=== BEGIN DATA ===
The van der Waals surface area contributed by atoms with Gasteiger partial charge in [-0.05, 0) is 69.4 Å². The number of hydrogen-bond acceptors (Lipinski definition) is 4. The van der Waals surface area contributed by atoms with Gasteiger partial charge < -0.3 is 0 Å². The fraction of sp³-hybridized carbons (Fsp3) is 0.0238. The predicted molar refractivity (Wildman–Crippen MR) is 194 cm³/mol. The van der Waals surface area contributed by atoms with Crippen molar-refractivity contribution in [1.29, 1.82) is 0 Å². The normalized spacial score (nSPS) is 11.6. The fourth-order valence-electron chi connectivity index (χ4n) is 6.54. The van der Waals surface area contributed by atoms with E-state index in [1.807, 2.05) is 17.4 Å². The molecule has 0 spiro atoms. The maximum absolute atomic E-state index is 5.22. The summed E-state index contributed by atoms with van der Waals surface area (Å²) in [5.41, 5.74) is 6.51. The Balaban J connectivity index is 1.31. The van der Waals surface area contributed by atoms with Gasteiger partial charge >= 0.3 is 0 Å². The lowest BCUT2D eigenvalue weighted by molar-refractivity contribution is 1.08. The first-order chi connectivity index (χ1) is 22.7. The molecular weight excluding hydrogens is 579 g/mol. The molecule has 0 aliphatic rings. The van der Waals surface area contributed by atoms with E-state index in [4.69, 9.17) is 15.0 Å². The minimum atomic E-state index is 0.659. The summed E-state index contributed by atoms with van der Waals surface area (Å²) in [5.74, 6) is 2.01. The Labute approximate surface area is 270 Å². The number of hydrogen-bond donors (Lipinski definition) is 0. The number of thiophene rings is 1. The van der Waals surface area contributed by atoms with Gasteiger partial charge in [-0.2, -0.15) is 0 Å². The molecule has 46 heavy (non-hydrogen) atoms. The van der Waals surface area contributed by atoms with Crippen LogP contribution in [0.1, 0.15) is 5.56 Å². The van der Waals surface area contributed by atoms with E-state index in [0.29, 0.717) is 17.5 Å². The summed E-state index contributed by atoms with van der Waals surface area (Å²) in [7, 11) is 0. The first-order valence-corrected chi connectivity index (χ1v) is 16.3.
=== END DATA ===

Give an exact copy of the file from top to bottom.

The van der Waals surface area contributed by atoms with Gasteiger partial charge in [-0.05, 0) is 69.4 Å². The number of hydrogen-bond acceptors (Lipinski definition) is 4. The van der Waals surface area contributed by atoms with Gasteiger partial charge < -0.3 is 0 Å². The fraction of sp³-hybridized carbons (Fsp3) is 0.0238. The predicted molar refractivity (Wildman–Crippen MR) is 194 cm³/mol. The van der Waals surface area contributed by atoms with Crippen molar-refractivity contribution in [1.29, 1.82) is 0 Å². The normalized spacial score (nSPS) is 11.6. The fourth-order valence-electron chi connectivity index (χ4n) is 6.54. The van der Waals surface area contributed by atoms with E-state index in [1.807, 2.05) is 17.4 Å². The molecule has 0 spiro atoms. The maximum absolute atomic E-state index is 5.22. The summed E-state index contributed by atoms with van der Waals surface area (Å²) in [5.41, 5.74) is 6.51. The Balaban J connectivity index is 1.31. The van der Waals surface area contributed by atoms with Gasteiger partial charge >= 0.3 is 0 Å². The lowest BCUT2D eigenvalue weighted by molar-refractivity contribution is 1.08. The first-order chi connectivity index (χ1) is 22.7. The molecular weight excluding hydrogens is 579 g/mol. The molecule has 0 aliphatic rings. The van der Waals surface area contributed by atoms with E-state index in [4.69, 9.17) is 15.0 Å². The minimum atomic E-state index is 0.659. The summed E-state index contributed by atoms with van der Waals surface area (Å²) in [5.74, 6) is 2.01. The Labute approximate surface area is 270 Å². The number of hydrogen-bond donors (Lipinski definition) is 0. The number of thiophene rings is 1. The van der Waals surface area contributed by atoms with Gasteiger partial charge in [-0.2, -0.15) is 0 Å². The molecule has 46 heavy (non-hydrogen) atoms. The van der Waals surface area contributed by atoms with Crippen LogP contribution in [0.1, 0.15) is 5.56 Å². The van der Waals surface area contributed by atoms with E-state index in [0.29, 0.717) is 17.5 Å². The summed E-state index contributed by atoms with van der Waals surface area (Å²) in [7, 11) is 0. The first-order valence-corrected chi connectivity index (χ1v) is 16.3.